Palmer, son of the man they called Deke, recalled his father’s advice so many years ago: “When I was a youngster, he showed me how to grip the club and told me to hit the hell out of the ball.”

He was 24 when he turned pro. He was just short of his 26th birthday when he won his first professional event, the 1955 Canadian Open. Eventually he would win 60 times on the PGA Tour, a total that does not include two British Open victories.

Palmer at 26 had one victory. Tiger Woods at 26 already has 31 PGA Tour titles (including one British Open, which is now considered an official event).

Comparing Palmer and Woods is useless. They came from different eras and reflected different philosophies. Palmer never lost the common touch. It could be argued that Woods has yet to develop it.

Palmer won those 60 titles in an 18-year period, his last victory coming at the 1973 Bob Hope. His hit-the-hell-out-of-it swing and helicopter followthrough didn’t hold up as well as the technique of Jack Nicklaus, whose 70 career victories were spread over 24 years. Woods, who first won at 20, must triumph at 45 to eclipse the Nicklaus standard (or at 50 to beat the record of Ray Floyd, whose 22 career victories came over a 29-year period).

Palmer, Nicklaus and Woods – each had an insistent father, each won the U.S. Amateur and the Masters, and each became the dominant golfer in the world. It was Palmer, though, who won the hearts of the golfing population. As shown here in Augusta, he kept those hearts, too.

When Nicklaus won the Masters in 1986 at age 46, the ground seemed to shake with applause. But Palmer’s moment was different, because it wasn’t about great golf. It was about great memories.

Palmer flared one 40 yards right of the ninth green and hit a spectator. The man was telling everyone. The red spot on his arm was a badge of honor. Nobody much cared whether Palmer got it up and down for par (he did). When the King snap-hooked one into the trees off the 11th tee and ended up with a double bogey, nobody cared. It was his final trip around Amen Corner, and the sentiment was clear: “Thank God for Arnold Palmer. Amen.”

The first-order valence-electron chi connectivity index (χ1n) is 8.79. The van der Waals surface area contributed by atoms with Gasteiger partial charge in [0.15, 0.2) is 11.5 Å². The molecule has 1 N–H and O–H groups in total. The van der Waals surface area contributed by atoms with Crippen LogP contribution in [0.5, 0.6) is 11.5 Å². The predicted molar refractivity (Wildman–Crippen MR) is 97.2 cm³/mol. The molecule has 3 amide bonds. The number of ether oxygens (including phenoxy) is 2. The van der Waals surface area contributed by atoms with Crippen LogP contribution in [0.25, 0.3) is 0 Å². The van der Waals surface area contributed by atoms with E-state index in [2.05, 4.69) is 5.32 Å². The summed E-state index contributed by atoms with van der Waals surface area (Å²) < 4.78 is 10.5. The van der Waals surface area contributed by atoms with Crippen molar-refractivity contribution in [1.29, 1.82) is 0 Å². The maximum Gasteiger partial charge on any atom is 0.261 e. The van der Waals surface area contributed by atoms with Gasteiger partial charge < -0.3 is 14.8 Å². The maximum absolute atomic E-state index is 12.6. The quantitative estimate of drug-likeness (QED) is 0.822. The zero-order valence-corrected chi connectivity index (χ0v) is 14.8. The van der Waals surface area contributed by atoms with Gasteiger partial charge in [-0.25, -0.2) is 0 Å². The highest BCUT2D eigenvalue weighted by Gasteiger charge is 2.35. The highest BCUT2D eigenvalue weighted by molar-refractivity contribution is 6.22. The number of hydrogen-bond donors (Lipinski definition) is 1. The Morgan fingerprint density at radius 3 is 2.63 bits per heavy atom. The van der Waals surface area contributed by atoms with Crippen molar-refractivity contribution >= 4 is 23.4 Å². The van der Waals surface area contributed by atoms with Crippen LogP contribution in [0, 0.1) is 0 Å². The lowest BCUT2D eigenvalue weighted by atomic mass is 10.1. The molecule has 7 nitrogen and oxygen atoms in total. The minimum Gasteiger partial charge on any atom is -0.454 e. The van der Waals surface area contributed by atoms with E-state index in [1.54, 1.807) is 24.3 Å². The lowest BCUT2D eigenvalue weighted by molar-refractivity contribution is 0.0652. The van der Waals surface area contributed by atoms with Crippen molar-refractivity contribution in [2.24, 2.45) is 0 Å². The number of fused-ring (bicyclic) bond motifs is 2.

Palmer didn’t just revive golf, he invented modern golf. When Lee Westwood called him the godfather of golf, it was out of reverence. In the 1950s, most Americans didn’t even play in the British Open. Palmer changed that, winning the title in 1961 and 1962 and firmly establishing the event as a must-play championship.

There was no waiting list for tickets at the Masters until Palmer started winning. This was acknowledged several years ago by former Augusta National chairman Jack Stephens, but paraphrased colorfully by longtime Pittsburgh Post-Gazette golf writer Marino Parascenzo.

“Before Arnold,” Parascenzo said, “they couldn’t give tickets away. Afterwards, they had to institute the lottery. Arnold made golf what it is today. It took Arnold, with his magnetism, coupled with television. As lovable as Ike (President Dwight Eisenhower) was, he had no effect on golf.”

Parascenzo recalled that Palmer once made a 12 in a tournament at Rancho Park in Los Angeles, hitting four balls out of bounds on the same hole. “Two OB right, two OB left,” Parascenzo said. “He was going to get that ball where he wanted it. He had power and presence. And that lurch of a swing of his – he just wanted to take golf by the throat.”

Even in his 70s, Palmer consistently shows up in the top five among all athletes when endorsement income is calculated. Such lists are compiled by Forbes magazine and other organizations. Palmer is estimated to earn about $20 million a year, second in golf behind Woods.

“It’s amazing when you talk about a 72-year-old athlete. It’s new territory,” said Alastair Johnston, president of IMG International, Palmer’s agent.

Leaving his news conference Thursday, after announcing his retirement, Palmer walked with his head down to keep his emotions in check. He didn’t want to recognize a familiar face and lose control. Thus, he walked past Woods without seeing him. Woods, though, stuck out an arm to stop Palmer.

There they stood, King and Future King, maintaining an eye contact that silently stated all that needed to be said. It was a touching, revealing moment of respect among two incomparable golfers.

In the end, with rounds of 89 and 85, it might be said that Palmer smelled 174 roses, smiled 174 smiles and shook at least 174 hands. The battle of five decades finally over, Arnold Palmer slipped away like the ghost of good kings past, never to be witnessed again at a major championship with a stick in his hand.